Oh the dreaded F word! In math, I’m not sure if there is another F word that scares people more than “FRACTIONS.” But for real, fractions don’t have to be scary. There is a ton we can do to make understanding fractions easier. Read on to learn more!
Tip 1: One thing we can do is focus more on the LANGUAGE of fractions. I see many many many students who can count shaded and unshaded parts but have no idea whatsoever what a unit fraction is. (A unit fraction is one piece of the whole.) These kids can write fractions from a model but when you ask them to name it with words, they will name 3/4 as “3 out of 4.” On the surface, this may not seem to be a big issue. But I have often found that kids who do not use the correct vocabulary (like three fourths) also have no conceptual knowledge of what a fraction actually is. They don’t know that a fourth is one part out of 4 equal parts that make a whole. These students often do not realize that 3/4 is a number rather than two numbers stacked on top of each other. They also do not realize that 1/4+1/4+1/4 is the same as 3/4! I mean, I didn’t understand this until I was an adult teaching elementary school and I’m a smart person…I had two college degrees before I knew this. That’s scary! But we can do better.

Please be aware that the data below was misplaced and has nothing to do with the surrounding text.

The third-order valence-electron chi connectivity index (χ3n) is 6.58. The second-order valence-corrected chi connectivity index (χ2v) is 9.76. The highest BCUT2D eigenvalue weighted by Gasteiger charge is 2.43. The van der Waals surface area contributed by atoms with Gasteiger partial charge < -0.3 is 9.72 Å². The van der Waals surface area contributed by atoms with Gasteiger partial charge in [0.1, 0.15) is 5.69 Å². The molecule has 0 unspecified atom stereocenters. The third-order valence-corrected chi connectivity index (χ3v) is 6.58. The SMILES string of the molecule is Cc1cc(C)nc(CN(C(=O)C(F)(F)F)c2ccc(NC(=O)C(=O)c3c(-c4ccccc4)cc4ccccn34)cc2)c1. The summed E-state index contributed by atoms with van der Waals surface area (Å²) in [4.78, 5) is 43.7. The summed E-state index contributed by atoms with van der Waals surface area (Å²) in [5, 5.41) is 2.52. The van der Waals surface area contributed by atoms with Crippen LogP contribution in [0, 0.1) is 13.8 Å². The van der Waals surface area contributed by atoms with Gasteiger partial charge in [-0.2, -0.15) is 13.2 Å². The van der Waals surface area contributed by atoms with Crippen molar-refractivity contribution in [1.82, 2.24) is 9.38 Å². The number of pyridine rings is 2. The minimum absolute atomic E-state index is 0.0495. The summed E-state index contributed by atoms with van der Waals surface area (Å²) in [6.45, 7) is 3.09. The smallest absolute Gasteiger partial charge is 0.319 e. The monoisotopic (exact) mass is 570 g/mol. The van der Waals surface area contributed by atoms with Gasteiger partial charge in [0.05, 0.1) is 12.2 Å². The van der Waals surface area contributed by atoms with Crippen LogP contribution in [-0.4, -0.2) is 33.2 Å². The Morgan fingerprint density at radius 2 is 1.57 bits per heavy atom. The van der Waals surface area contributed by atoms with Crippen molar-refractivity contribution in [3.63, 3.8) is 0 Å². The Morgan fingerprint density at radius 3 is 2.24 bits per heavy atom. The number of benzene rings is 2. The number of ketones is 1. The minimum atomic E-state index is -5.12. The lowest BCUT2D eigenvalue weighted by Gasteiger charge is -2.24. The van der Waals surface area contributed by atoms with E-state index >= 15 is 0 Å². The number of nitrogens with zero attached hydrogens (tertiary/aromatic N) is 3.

Tip 2: Another thing we can do to support our kids in developing number sense with fractions is focus more on the PART/WHOLE relationship. When you say the word “fourth” or “third” or “eighths,” what image comes to mind in your head? Do you see those sized parts? Because many kids DO NOT. They need LOTS of experiences modeling, naming, and working with fractions to be able to really conceptualize them. Another thing we often forget to do is to DEFINE THE WHOLE as well as CHANGE THE SIZE OF THE WHOLE as we practice modeling fractions. All fractions relate to a specific whole, so if you do not define what that whole is, you are basically asking kids to assume. Which isn’t fair. If you want half of the Reese’s, do you want half of the two pack, half of the king size pack, or half of the actual Reese cup? The full size one or the fun size one? See, all of this matters! Not only that, but students need to see that not all fourths are the same size. A fourth of a cup of water is a much different amount than a fourth of a swimming pool’s worth of water. Kids also need to be asked to model what a whole would look like given a unit fraction in addition to the practice partitioning a whole into fractional parts they are more likely getting. Cuesenaire rods and pattern blocks are a great manipulative for this. If red represents one fourth, which bar represents one whole? If the blue triangle is one half, which piece is one whole? What if the blue triangle is one sixth? What piece is the whole now? You can do it with yarn for a linear model, and don’t forget about sets! 3 of the pets at the pet store are dogs. Dogs represent one fifth of the pets at the pet store. How many pets are in the pet store? Exploring part/whole relationships with fractions will also help once that little centimeter cube in base ten blocks no longer represents “one” when students begin to explore decimals as well! Flexibility is important!